Stealthier Version of Linux BPFDoor Malware Spotted in the Wild

Cyber Security Threat Summary:
“A new, stealthier variant of the Linux malware 'BPFDoor' has been discovered, featuring more robust encryption and reverse shell communications. BPFDoor is a stealthy backdoor malware that has been active since at least 2017 but was only discovered by security researchers around 12 months ago. The malware gets its name from the use of the 'Berkley Packet Filter' (BPF) for receiving instructions while bypassing incoming traffic firewall restrictions” (Bleeping Computer, 2023).

The malware is designed for lengthy persistence on impacted Linux systems. Until 2022, the malware was using RC4 encryption, bind shell and iptables for communication with hardcoded commands and filenames. This newer variant features static library encryption, reverse shell communications, and all commands are sent to the malware from an attacker controlled C2 server.

Security Officer Comments:
Encryption via the static library allows for better stealth and obfuscation. The reverse shell improvement over bind shell is that it can establish a connection from the infected host directly to the attackers command and control server, which allows for communication even when a firewall is protecting the network. Lastly, the removal of the hardcoded commands, makes it harder for anti-virus software to detect the malware using static analysis and signature-based detection. All in all, the malware is more flexible and can use a more diverse command set.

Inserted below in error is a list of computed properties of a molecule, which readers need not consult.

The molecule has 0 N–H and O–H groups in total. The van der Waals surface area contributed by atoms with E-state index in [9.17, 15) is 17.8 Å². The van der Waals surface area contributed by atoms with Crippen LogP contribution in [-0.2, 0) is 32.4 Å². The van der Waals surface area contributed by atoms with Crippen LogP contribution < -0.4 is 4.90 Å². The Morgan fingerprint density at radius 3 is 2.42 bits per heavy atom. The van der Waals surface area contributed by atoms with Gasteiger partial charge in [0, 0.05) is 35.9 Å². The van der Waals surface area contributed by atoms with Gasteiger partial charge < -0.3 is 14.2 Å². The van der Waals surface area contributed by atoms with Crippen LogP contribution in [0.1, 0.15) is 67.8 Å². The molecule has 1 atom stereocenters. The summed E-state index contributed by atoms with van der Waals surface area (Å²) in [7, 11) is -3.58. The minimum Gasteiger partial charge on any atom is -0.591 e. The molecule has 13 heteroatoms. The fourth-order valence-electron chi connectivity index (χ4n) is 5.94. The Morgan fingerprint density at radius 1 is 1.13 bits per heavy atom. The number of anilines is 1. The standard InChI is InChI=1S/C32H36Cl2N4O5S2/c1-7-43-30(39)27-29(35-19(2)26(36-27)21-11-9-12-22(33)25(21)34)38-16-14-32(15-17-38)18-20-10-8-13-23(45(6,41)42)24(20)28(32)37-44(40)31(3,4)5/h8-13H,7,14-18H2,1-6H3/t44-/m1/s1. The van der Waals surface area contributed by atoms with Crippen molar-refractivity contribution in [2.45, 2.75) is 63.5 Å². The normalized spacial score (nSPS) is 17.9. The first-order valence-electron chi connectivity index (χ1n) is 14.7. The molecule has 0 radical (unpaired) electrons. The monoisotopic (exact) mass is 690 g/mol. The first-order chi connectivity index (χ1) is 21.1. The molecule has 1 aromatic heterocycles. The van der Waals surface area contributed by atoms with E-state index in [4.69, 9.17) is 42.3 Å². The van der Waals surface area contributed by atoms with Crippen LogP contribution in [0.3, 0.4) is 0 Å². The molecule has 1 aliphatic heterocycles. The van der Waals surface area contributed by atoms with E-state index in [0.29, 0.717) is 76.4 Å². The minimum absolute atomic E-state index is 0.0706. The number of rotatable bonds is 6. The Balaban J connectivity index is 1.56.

Deep Instinct reports that the latest version of BPFDoor is not flagged as malicious by any available AV engines on VirusTotal, despite its first submission on the platform dating February 2023.

T1205 - Traffic Signaling
Attacker employs “magic” values to trigger response.

T1205.002 - Traffic Signaling: Socket Filters
Attacker attaches filter to a network socket.

T1573 - Encrypted Channel
Attacker employs encrypted Command & Control communication.

T1106 – Native API
Attacker calls upon native OS APIs in order to execute behaviors.

Suggested Correction(s):
BPFDoor remains undetected by security software, so system admins may only rely on vigorous network traffic and logs monitoring, the use of state-of-the-art endpoint protection products, and by monitoring the file integrity on "/var/run/initd.lock."

Also, a May 2022 report by CrowdStrike highlighted that BPFDoor used a 2019 vulnerability to achieve persistence on targeted systems, so applying the available security updates is always a crucial strategy against all types of malware.